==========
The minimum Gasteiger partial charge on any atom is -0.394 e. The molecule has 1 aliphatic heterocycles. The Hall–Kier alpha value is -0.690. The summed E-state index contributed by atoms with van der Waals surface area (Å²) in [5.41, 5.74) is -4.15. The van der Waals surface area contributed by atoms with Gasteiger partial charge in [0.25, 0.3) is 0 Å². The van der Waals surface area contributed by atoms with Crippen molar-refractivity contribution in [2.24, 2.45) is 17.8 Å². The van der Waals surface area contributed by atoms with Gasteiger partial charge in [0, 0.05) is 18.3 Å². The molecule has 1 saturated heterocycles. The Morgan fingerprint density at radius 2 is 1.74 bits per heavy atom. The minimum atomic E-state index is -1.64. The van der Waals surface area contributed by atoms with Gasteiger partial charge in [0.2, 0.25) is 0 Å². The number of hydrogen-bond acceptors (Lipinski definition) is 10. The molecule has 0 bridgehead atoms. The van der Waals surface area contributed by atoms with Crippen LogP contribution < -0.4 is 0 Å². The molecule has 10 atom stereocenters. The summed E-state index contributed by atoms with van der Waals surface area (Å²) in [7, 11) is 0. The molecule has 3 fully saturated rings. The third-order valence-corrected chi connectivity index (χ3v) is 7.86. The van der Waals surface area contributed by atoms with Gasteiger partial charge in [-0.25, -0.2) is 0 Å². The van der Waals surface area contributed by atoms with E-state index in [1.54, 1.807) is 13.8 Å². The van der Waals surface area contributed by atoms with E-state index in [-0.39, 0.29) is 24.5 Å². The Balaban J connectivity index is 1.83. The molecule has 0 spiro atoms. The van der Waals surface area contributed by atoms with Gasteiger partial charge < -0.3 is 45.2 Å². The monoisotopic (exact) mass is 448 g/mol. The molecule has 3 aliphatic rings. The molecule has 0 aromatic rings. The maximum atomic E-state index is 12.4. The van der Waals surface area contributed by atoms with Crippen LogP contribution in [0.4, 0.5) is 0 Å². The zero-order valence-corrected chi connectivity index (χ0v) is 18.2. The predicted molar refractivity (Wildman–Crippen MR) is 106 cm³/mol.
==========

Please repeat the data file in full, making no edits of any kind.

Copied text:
The minimum Gasteiger partial charge on any atom is -0.394 e. The molecule has 1 aliphatic heterocycles. The Hall–Kier alpha value is -0.690. The summed E-state index contributed by atoms with van der Waals surface area (Å²) in [5.41, 5.74) is -4.15. The van der Waals surface area contributed by atoms with Gasteiger partial charge in [0.25, 0.3) is 0 Å². The van der Waals surface area contributed by atoms with Crippen molar-refractivity contribution in [2.24, 2.45) is 17.8 Å². The van der Waals surface area contributed by atoms with Gasteiger partial charge in [0, 0.05) is 18.3 Å². The molecule has 1 saturated heterocycles. The Morgan fingerprint density at radius 2 is 1.74 bits per heavy atom. The minimum atomic E-state index is -1.64. The van der Waals surface area contributed by atoms with Gasteiger partial charge in [0.2, 0.25) is 0 Å². The number of hydrogen-bond acceptors (Lipinski definition) is 10. The molecule has 0 bridgehead atoms. The van der Waals surface area contributed by atoms with Crippen LogP contribution < -0.4 is 0 Å². The molecule has 10 atom stereocenters. The summed E-state index contributed by atoms with van der Waals surface area (Å²) in [7, 11) is 0. The molecule has 3 fully saturated rings. The third-order valence-corrected chi connectivity index (χ3v) is 7.86. The van der Waals surface area contributed by atoms with Gasteiger partial charge in [-0.25, -0.2) is 0 Å². The van der Waals surface area contributed by atoms with E-state index in [1.54, 1.807) is 13.8 Å². The van der Waals surface area contributed by atoms with E-state index in [-0.39, 0.29) is 24.5 Å². The Balaban J connectivity index is 1.83. The molecule has 0 spiro atoms. The van der Waals surface area contributed by atoms with Gasteiger partial charge < -0.3 is 45.2 Å². The monoisotopic (exact) mass is 448 g/mol. The molecule has 3 aliphatic rings. The molecule has 0 aromatic rings. The maximum atomic E-state index is 12.4. The van der Waals surface area contributed by atoms with Crippen LogP contribution in [0.4, 0.5) is 0 Å². The zero-order valence-corrected chi connectivity index (χ0v) is 18.2. The predicted molar refractivity (Wildman–Crippen MR) is 106 cm³/mol.